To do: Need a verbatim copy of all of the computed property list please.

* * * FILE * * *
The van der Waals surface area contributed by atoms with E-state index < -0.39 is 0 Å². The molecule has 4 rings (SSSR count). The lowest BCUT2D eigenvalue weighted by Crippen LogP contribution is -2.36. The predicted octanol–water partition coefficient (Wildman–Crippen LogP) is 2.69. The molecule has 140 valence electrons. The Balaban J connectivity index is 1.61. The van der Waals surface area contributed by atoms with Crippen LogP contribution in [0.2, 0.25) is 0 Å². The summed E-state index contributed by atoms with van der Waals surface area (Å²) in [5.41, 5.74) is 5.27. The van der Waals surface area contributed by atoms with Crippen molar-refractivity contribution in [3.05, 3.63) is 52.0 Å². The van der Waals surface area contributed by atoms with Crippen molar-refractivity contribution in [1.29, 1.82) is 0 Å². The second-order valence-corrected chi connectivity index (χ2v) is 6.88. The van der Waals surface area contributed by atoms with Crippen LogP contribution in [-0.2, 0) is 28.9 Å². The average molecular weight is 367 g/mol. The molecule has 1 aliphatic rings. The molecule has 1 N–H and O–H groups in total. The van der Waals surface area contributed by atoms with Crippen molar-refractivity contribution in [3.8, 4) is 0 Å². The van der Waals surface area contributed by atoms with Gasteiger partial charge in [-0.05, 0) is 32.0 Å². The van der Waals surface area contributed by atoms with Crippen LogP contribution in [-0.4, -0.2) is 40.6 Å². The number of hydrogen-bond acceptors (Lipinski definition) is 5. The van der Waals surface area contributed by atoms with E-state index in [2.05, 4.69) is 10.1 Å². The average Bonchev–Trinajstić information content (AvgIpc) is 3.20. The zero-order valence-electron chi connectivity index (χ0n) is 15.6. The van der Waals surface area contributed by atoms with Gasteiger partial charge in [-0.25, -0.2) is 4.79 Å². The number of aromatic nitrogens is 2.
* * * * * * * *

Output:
The van der Waals surface area contributed by atoms with E-state index < -0.39 is 0 Å². The molecule has 4 rings (SSSR count). The lowest BCUT2D eigenvalue weighted by Crippen LogP contribution is -2.36. The predicted octanol–water partition coefficient (Wildman–Crippen LogP) is 2.69. The molecule has 140 valence electrons. The Balaban J connectivity index is 1.61. The van der Waals surface area contributed by atoms with Crippen LogP contribution in [0.2, 0.25) is 0 Å². The summed E-state index contributed by atoms with van der Waals surface area (Å²) in [5.41, 5.74) is 5.27. The van der Waals surface area contributed by atoms with Crippen molar-refractivity contribution in [3.05, 3.63) is 52.0 Å². The van der Waals surface area contributed by atoms with Crippen molar-refractivity contribution in [1.29, 1.82) is 0 Å². The second-order valence-corrected chi connectivity index (χ2v) is 6.88. The van der Waals surface area contributed by atoms with Crippen LogP contribution in [-0.2, 0) is 28.9 Å². The average molecular weight is 367 g/mol. The molecule has 1 aliphatic rings. The molecule has 1 N–H and O–H groups in total. The van der Waals surface area contributed by atoms with Crippen molar-refractivity contribution in [3.8, 4) is 0 Å². The van der Waals surface area contributed by atoms with Gasteiger partial charge in [-0.05, 0) is 32.0 Å². The van der Waals surface area contributed by atoms with Crippen LogP contribution in [-0.4, -0.2) is 40.6 Å². The number of hydrogen-bond acceptors (Lipinski definition) is 5. The van der Waals surface area contributed by atoms with E-state index in [2.05, 4.69) is 10.1 Å². The average Bonchev–Trinajstić information content (AvgIpc) is 3.20. The zero-order valence-electron chi connectivity index (χ0n) is 15.6. The van der Waals surface area contributed by atoms with Gasteiger partial charge in [-0.25, -0.2) is 4.79 Å². The number of aromatic nitrogens is 2.